In the 1991 World Series, the Braves had a 3-2 lead in the series, only to fall to the Twins in seven games. (Not to mention Lonnie Smith’s famous base running gaffe in Game 7 and that the team still failed to score off Jack Morris despite having runners on second and third with nobody out in the eighth.)
In the 1992 World Series, the Braves were two outs away from taking a 2-0 series lead against the Blue Jays, only to have Ed Sprague ruin everything with a two-run homer.
If the Rams finish 20th in the draft order next year and we don’t depreciate the pick’s value for time (both of which are perhaps conservative estimates), the Chase Stuart suggests the Chiefs picked up the 33rd selection in a typical draft for a 25-year-old former All-Pro cornerback on a below-market deal for the next two seasons.
While Kansas City clearly wanted to trade Peters, this is a price point at which the Chiefs probably needed to trust their ability to rehabilitate Peters and bring him back into the fold.
The Rams, meanwhile, get a B+ for their end of the bargain.
They probably need to start holding onto their draft picks after sending high selections out in the trades for Peters, Jared Goff, and Sammy Watkins, but they’re not incurring an enormous amount of risk in trading for Peters.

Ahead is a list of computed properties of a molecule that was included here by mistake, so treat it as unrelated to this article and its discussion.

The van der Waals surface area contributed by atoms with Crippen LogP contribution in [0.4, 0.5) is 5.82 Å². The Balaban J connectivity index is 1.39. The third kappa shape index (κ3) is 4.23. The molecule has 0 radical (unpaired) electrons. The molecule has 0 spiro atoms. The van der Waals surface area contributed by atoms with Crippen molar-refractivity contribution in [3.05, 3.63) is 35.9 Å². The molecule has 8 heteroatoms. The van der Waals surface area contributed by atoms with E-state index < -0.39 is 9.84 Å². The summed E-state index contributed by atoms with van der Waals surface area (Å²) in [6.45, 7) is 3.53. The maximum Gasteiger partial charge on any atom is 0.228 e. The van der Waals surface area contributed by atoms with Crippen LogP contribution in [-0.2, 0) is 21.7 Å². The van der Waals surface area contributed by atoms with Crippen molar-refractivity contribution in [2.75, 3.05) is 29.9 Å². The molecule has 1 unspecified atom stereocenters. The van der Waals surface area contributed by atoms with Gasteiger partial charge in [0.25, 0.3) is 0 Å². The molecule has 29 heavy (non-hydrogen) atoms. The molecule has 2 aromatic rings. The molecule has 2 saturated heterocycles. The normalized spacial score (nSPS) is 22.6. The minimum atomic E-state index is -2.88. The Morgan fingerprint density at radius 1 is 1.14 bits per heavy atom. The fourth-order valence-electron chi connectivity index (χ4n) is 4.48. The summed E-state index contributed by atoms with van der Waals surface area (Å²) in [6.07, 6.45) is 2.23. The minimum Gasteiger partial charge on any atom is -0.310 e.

They can go year-to-year and pay the Washington product just $27.5 million over the next three seasons, which is less than inferior cornerbacks like Dre Kirkpatrick and Logan Ryan got in their free-agent deals last offseason.
Is it a feature or a bug? The jury is still out. Still, as a context-neutral stat, WAR is one of the best available to be used in evaluating players and player performance. Given its current trajectory, it might not long before WAR completely dominates MVP and Hall of Fame discussions.
But in the words of Bertrand Russell, “WAR does not determine who is right…” so don’t think that WAR is the be all end all to every statistical discussion.
(OK, Russell was talking about the shooty-shooty war, the point still stands.)
L.A. will have $6.5 million in dead money on its cap for Ogletree this year, but with $47.3 million in space, the Rams can use the savings to bring back receiver Sammy Watkins, who would otherwise be an unrestricted free agent.
Defensive coordinator Wade Phillips has helped develop unheralded inside linebackers such as Todd Davis and Brandon Marshall in years past, so the Rams might be able to get by without big-money players on the interior.